Section 34(2A) of The Arbitration Act

Paragraph 19 of Ssangyong Engineering, (2019) 15 SCC 131 noted that, the expansive interpretation given to “public policy of India” in Saw Pipes, (2003) 5 SCC 705 and Western Geco International Limited, (2014) 9 SCC 263 had been done away with and a new ground of ‘patent illegality’ was introduced which would apply to applications under Section 34 made on or after 23.10.2015. Paragraphs 36 and 37 held that, insofar as domestic awards are concerned, the additional ground of ‘patent illegality’ was now available under Sub-Section (2A) to Section 34.

The ground of ‘patent illegality’ is a ground available for setting aside a domestic award, if the decision of the Arbitrator is found to be perverse or so irrational that no reasonable person would have arrived at the same; or, the construction of the contract is such that no fair or reasonable person would take; or, the view of the Arbitrator is not even a possible view.

The High Court of Meghalaya at Shillong referred to Associated Builders, (2015) 3 SCC 49 at length and arrived at the correct conclusion. This finding is in conformity with Paragraph 40 in Ssangyong Engineering.”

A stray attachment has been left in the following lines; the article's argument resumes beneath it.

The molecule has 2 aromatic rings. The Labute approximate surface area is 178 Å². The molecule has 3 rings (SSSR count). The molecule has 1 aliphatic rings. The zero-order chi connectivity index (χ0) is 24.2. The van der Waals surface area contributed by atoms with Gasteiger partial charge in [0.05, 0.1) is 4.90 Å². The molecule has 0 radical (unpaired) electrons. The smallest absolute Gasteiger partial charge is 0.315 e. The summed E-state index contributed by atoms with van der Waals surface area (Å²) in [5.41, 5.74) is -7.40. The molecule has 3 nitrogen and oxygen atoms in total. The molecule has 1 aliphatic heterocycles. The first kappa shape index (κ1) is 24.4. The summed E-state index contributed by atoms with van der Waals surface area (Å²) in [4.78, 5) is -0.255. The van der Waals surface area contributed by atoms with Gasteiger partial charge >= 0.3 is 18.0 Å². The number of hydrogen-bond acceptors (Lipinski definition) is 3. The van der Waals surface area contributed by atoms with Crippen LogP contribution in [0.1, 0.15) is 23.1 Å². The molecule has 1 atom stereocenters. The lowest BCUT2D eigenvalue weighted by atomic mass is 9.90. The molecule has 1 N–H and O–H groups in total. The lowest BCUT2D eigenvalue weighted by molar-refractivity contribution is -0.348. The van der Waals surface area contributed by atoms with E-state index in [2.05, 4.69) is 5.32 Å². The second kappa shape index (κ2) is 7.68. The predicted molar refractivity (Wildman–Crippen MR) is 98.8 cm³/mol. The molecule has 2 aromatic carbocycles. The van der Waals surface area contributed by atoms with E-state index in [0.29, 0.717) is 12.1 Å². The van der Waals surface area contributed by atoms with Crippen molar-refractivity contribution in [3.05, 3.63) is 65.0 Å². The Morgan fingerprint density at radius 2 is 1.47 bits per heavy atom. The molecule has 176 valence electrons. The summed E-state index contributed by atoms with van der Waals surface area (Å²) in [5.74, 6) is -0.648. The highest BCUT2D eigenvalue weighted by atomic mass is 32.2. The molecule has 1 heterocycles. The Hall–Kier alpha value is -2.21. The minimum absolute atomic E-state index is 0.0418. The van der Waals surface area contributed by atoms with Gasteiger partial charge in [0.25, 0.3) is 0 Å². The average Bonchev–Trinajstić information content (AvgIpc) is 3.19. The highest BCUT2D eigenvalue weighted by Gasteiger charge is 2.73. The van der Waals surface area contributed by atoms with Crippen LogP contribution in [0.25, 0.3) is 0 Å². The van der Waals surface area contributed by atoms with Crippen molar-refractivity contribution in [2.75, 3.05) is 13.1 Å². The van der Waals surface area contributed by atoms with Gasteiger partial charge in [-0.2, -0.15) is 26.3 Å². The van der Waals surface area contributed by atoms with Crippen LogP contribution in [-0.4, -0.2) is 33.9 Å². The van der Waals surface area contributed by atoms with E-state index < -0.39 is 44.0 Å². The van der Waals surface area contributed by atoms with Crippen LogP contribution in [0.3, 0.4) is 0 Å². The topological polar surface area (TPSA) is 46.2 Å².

Hon’ble Judges R. Banumathi, Indu Malhotra and Aniruddha Bose, Patel Engineering Ltd. v. North Eastern Electric Power Corporation Ltd., [Special Leave Petition (Civil) Nos. 3584-85 of 2020].

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The Power of Larger Bench

Hon’ble Justice Dipak Misra in Bussa Overseas, (2016) 4 SCC 696 held, “viewed in the backdrop of the factual score in entirety, we are of the considered opinion that decision in Thungabhadra Industries Ltd., (1964) 5 SCR 174 has to be confined to the facts of the said case.” Patel Engineering Ltd. interpreted… Bussa Overseas held, “the decision rendered in Thungabhadra Industries Ltd. is not correct.